Care and Cleaning of Artwork:

About my Artworks:

My “relics” are constructed from quality materials. If the "frame" looks like weathered wood, then it is built with hardwood, typically poplar or alder. If the “frame” area of the piece looks like distressed metal, then the surface is HDF (High Density Fiberboard) skinned over birch plywood. The back panels of most works are usually premium baltic birch plywood. Typical woodworking glue and assembly and techniques are used in the construction of each piece.  They are designed and built to be collectible and last indefinitely under the proper conditions.


Each wooden work is prepped and painted with acrylic paint. Whether the surface is matte or glossy, it has been clear coated with a UV protective layer. With this said, it is best to display my work, or any artwork for that matter out of direct sunlight that could fade all or part of it. I use only premium paint and supplies.

Artworks should be displayed in a stable environment with consistent temperatures and humidity. Most homes should be fine, but a bathroom with a shower would cause moisture to be an issue. Placing a work near a heater vent could cause undo stress as well. An area that changes from cold to hot over the course of a year could be an issue as well. Wood does contact and expand with the humidity.


My pieces are of course 3 dimensional and thus have all sorts of nooks and crannies that can trap dust. While small details such as animals legs and fins are reinforced, special care should be taken not to damage any of the details while cleaning. Snagging a point of an element is a concern and over the years I've had to repair or replace some elements for collectors.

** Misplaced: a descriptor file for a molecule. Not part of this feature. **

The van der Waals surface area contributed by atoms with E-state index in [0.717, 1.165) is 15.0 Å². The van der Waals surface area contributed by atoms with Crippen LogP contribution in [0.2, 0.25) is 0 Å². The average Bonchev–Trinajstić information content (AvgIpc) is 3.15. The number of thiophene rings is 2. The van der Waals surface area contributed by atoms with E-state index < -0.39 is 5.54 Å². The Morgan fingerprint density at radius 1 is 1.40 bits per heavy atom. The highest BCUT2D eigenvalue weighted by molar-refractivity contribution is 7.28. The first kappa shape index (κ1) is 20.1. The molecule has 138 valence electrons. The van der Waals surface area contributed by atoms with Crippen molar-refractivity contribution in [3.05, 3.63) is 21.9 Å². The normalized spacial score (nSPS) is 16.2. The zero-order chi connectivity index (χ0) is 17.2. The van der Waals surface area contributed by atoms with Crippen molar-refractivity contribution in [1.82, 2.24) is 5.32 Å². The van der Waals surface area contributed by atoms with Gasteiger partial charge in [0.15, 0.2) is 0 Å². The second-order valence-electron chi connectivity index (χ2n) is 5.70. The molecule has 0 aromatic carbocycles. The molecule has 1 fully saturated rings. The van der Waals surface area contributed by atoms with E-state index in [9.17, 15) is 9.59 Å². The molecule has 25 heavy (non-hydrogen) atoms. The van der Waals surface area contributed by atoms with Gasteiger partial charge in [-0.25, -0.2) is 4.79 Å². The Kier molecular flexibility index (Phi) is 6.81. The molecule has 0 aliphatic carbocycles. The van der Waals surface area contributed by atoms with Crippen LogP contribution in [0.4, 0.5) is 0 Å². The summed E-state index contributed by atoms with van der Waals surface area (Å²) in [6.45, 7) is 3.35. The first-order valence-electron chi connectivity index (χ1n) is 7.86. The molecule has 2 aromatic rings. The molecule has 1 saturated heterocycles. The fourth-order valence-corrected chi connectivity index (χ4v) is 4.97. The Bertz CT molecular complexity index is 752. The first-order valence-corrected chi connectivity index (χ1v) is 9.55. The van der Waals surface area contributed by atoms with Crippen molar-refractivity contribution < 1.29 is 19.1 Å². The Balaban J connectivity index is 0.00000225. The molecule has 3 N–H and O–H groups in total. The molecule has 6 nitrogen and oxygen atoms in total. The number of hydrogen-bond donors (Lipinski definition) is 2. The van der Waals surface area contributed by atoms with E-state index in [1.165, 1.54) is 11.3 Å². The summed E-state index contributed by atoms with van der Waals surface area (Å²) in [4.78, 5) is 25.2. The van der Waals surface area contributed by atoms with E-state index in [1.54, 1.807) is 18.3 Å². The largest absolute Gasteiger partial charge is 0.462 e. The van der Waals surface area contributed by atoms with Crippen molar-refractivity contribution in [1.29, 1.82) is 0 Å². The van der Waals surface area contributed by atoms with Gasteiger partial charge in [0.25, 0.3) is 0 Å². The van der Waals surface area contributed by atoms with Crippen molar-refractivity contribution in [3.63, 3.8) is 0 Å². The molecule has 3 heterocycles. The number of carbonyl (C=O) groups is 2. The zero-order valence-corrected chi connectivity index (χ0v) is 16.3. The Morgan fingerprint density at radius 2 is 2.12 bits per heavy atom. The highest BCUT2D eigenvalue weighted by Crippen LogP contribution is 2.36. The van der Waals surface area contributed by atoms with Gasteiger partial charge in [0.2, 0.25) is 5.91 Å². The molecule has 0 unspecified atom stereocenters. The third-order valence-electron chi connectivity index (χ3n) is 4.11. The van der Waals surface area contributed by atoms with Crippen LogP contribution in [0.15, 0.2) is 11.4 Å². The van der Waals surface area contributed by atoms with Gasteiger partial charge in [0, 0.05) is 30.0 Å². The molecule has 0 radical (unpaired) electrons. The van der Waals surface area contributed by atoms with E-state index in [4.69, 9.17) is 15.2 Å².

Tools needed:












A soft paint brush such as a watercolor or makeup mop. The bristles should be more like fur than “bristles”. 

Compressed Air which can be from a compressor, canned air or a blower brush


To Clean:

Gently brush away any debris from the piece with the brush. If needed use the compressed air to get to any areas behind the interior areas. This can be done with the piece hanging on the wall, or removed. A light blast should be sufficient enough. Test your device beforehand so blast it too hard. Probably from around 12” away should work well. A photography blower brush accomplishes both the brush and air requirement. If needed, use a slightly damp microfiber cloth to remove any particles that stick. Please contact me if you have any questions.

Your artwork should last for generations if you routinely clean and care for it.

© 2020 James M. Lilly / Proudly created with

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